Panic attacks are a horrific, terrifying experience for some children with autism as well as for some people who don’t have autism. Here we continue our discussion of this debilitating condition, including one solution that works for us in stopping them. Almost every time.
If you haven’t read the first half of this article, click here to read it from the beginning.
IMPORTANT: Please note an important disclaimer at the end of this page.
On the previous page, we talked about diet and exercise, Cognitive Behavioral Therapy (CBT), and lowering stress as effective ways to reduce or eliminate the likelihood of panic attacks. Here, we continue with four more ways to deal with this challenging condition, including a solution that works almost miraculously for us.
While I can’t promise that this will work for everyone, I can say that nearly every time we do this, the panic attack simply melts away.
We noticed that when the sufferer in our family is feeling a panic attack rising, the fear kicks in and he starts hyperventilating.
Now, the problem with hyperventilation is that his body is trying desperately to get more oxygen. But the fact is, when he is hyperventilating, those quick breaths actually decrease the amount of oxygen his body is receiving.
That decreased oxygen supply will cause the adrenaline to increase as his body becomes more and more desperate for oxygen. Soon the sufferer is in a downward spiral, headed for a panic attack.
The solution is this: Encourage your child to breathe in slowly and deeply. If she can possibly have the presence of mind to do so, have her breathe in slowly and deeply through her nose and then exhale slowly through her mouth.
As I often tell the sufferer of panic attacks in our home, “Remember to breathe!” And I encourage him to breathe slowly and deeply.
So far, this has worked to slow down and even stop the panic attack just about every time.
I can’t guarantee it will work for everyone, but I think the science behind this idea is solid, and I encourage you to try it if you or someone you love suffers from this debilitating condition.
It might also help to open a nearby window so he or she can get some fresh air and more oxygen.
When the panic attacks start up in our family, the sufferer also usually fears he is going to die.
It’s really helpful to assure the person that he is not going to die. Or that at least he is no more likely to die today than I or anyone else in the family.
If you’re in the middle of a health crisis, and you think you’re dealing with a medical emergency, it's vitally important that you head to the Emergency Room (ER) right away.
With that said, after a few trips to the ER, you may start to see a pattern emerge (i.e., panic attack diagnosis, if the problem is indeed a panic attack). After a few experiences like this, you’ll begin to recognize the difference between a panic attack and a real medical emergency.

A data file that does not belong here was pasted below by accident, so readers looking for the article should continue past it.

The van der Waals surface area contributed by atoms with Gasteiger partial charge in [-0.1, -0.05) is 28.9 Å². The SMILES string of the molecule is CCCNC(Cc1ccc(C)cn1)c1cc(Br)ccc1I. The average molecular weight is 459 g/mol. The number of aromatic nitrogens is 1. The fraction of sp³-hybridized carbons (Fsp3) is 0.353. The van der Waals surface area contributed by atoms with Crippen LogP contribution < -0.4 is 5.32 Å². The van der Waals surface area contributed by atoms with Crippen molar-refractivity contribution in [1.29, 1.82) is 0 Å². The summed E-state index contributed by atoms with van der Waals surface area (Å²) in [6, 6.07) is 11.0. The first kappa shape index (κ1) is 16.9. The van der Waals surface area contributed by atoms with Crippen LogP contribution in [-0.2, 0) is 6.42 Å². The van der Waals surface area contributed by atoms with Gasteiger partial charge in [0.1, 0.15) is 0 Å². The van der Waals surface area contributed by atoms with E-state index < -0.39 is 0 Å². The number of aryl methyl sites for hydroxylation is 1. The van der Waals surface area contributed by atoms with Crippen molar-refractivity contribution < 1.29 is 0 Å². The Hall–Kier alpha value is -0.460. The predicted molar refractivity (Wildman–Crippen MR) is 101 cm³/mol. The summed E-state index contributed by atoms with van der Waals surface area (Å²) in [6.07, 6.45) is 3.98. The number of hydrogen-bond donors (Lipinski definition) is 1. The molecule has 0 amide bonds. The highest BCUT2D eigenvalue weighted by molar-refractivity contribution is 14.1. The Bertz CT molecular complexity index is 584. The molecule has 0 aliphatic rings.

And even after a couple of trips to the ER under your belt, this terrifying condition in disguise may still fool you.
This has happened to us, and it’s always a relief to find out and assure your child that she is not dying or facing a serious medical crisis. She is really, truly going to be okay.
Once you know you’re dealing with a panic attack instead of a medical emergency, try to see if she can relax. In comforting, reassuring tones, encourage her to sit back, relax and breathe in and out, slow and deep.
It’s likely that you’ll find that the panicked feelings will soon melt away.
When a panic attack is threatening to surface, it can be hard to get any sleep.
But the problem is, lack of sleep can make the problem worse. So it's really important to do what you can to make sure your child gets the sleep she needs.
Here are a few ideas that can help with sleep issues:
It can be helpful to realize that the one experiencing the attack is completely terrified and may be convinced that he is going to die. It’s a horrific experience that isn’t his fault. So it’s important to understand how he’s feeling and try your best to offer him help and comfort.
We can do so much to relieve our children’s suffering if they know we love them and that we’re here to support and help them in any way we can.
Try to remind your child every day of how much you love her and care for her. If she can tolerate it, offer plenty of hugs and back rubs to show you care.
Having the support and love from Mom, Dad and the rest of the family can make all the difference in the world in coping effectively with this condition.
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Disclaimer: The information contained in this article and on this website is not medical advice and should not be used as a substitute for seeing your own or your child’s physician. You should always consult a medical doctor before considering any of the information on this website. It is highly recommended to visit a licensed physician regularly and follow his or her treatment plan for your child. If you have any specific questions about your child’s health, you should see his or her physician or other healthcare provider. If your think your child might have any type of physical or medical condition, you should get help from your healthcare provider immediately. You should never delay, discontinue or disregard the medical treatment or advice from your own or your child’s doctor as a result of anything contained on this website.
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